“I wish to explore the bond between human and nature,” says St. Petersburg-based independent documentary photographer, Svetlana Bulatova. Svetlana embarked on her career in photography as part of a charity foundation, and is a current member of Women Photograph, an international organisation for promoting the work of female documentary journalists.
Speaking of her work on human conflict, Svetlana states: “For me, it is more important to focus on the consequences of armed conflict and trauma than on the trauma itself.” With her most recent project for Calvert Journal, entitled My Heart’s in the Highlands, Svetlana’s initial intent was to visually report on the impact of war on the wildlife and environment of the Russian republic of Chechnya. What began as a wildlife photography project became a series focusing on human-nature relations through the figure of a forest ranger, Shahruddi, who cares for the animals that share their habitat with human settlements.
Svetlana tells us: “I first traveled to Grozny (the capital of Chechen Republic) in 2016, on assignment for a story about oncology in Russia. This was my first time in the mountains and my reaction to the landscape around me was so overwhelming. I can only compare it to the feeling of falling in love.” That feeling of awe is palpable in Svetlana’s photographs of Chechnya’s terrain and settlements – in the soft, dusky haze that falls over the scenery, in the attentiveness to subtle shifts in light and shadow, in the emphasis on topographic forms and textures, in the panoramic mountain vistas.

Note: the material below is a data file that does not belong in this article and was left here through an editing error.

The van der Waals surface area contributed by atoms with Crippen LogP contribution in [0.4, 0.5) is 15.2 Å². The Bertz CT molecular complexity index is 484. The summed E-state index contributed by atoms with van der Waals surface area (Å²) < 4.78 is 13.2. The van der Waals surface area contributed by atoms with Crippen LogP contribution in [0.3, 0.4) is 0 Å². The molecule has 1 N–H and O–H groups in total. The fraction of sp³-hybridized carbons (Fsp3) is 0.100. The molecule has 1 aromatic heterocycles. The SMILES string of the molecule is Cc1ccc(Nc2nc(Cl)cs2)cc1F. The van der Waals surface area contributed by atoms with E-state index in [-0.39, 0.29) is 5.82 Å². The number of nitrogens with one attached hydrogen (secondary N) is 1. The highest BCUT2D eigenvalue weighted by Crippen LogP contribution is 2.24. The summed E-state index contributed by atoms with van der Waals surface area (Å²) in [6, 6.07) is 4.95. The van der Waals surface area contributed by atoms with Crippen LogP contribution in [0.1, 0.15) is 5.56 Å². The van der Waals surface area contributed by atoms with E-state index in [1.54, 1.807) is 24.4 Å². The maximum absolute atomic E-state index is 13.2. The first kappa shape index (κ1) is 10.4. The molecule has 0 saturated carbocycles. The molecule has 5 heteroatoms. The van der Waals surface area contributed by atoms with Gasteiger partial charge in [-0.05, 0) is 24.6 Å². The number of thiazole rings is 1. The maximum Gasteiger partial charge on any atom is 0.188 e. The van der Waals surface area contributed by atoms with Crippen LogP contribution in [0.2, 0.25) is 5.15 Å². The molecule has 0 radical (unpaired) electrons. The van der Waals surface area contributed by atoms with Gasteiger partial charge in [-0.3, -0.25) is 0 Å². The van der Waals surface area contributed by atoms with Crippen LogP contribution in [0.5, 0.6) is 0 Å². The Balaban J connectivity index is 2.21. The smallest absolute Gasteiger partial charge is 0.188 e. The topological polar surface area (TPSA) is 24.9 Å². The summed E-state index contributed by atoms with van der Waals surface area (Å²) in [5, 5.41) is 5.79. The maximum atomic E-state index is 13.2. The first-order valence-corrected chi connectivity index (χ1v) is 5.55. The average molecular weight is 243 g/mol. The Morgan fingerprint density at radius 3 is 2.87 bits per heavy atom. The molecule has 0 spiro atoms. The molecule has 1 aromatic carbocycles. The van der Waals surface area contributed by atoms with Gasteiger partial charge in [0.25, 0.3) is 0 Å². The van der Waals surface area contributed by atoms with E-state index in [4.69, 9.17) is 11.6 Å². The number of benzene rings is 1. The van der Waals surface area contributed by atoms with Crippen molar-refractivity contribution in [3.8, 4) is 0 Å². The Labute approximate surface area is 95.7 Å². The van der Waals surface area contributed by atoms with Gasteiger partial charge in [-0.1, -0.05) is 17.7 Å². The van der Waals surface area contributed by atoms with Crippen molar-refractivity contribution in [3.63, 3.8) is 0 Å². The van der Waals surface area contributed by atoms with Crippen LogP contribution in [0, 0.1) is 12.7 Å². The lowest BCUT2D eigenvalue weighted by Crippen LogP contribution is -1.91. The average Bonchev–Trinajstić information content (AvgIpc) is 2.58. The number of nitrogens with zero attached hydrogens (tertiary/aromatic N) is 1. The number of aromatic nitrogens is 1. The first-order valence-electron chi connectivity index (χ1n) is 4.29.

However, the landscape is not without its scars. During the Chechen wars, natural habitats became sites of human conflict, devastating the local animal population and causing much of the plant life and wildlife to become endangered. In the aftermath, the ranger Shahruddi maintains deer feeders around the village of Engenoy, tracks changes in the wildlife, and protects vulnerable animals against predators like wolves, bears and jackals. As Svetlana tells it: “In the first meeting, the forest ranger Shahruddi told me: ‘A wild animal will never attack a human first. It’s the human that will initiate.’ This statement became the central theme of the photo story. Chechnya’s wildlife has been ravaged by war. The forest ranger is helping it to heal. Though not immediately obvious from the photos, human violence lies in the background of this story, hidden in the first snowfall across the plains — and not just the violence of modern warfare.”
Going into more detail about the photographic techniques essential to her visual storytelling, Svetlana says: “For my particular process it is essential to shoot on wide film. I used the medium format camera Pentax 67 – I have found I get the best results when I work with film. Film takes me closer to the person that I’m making a photograph with. There is a real feeling of process and purpose to each frame that makes me consider my image more intensely. I find that film is a counter to a digital way of thinking, because you are forced to wait to see the images. I also love how well it deals with the differences between harsh shadows and highlights, and retains the details in both. I choose Kodak film (Kodak Portra 400, 160) for finer grain, improved sharpness and naturally rendered skin tones.”
The bond between human and nature is torn asunder by war. And the intervention of those attempting to reestablish the balance is not without its own conflicts – in the shooting of predators to defend other animals, for example. Mending that bond is an ongoing process of negotiation between both the shared and opposed interests of humans and the environment. In Svetlana’s words: “The story is one of home, healing, and finding harmony with nature; it’s also about the importance of care in the aftermath of conflict.”
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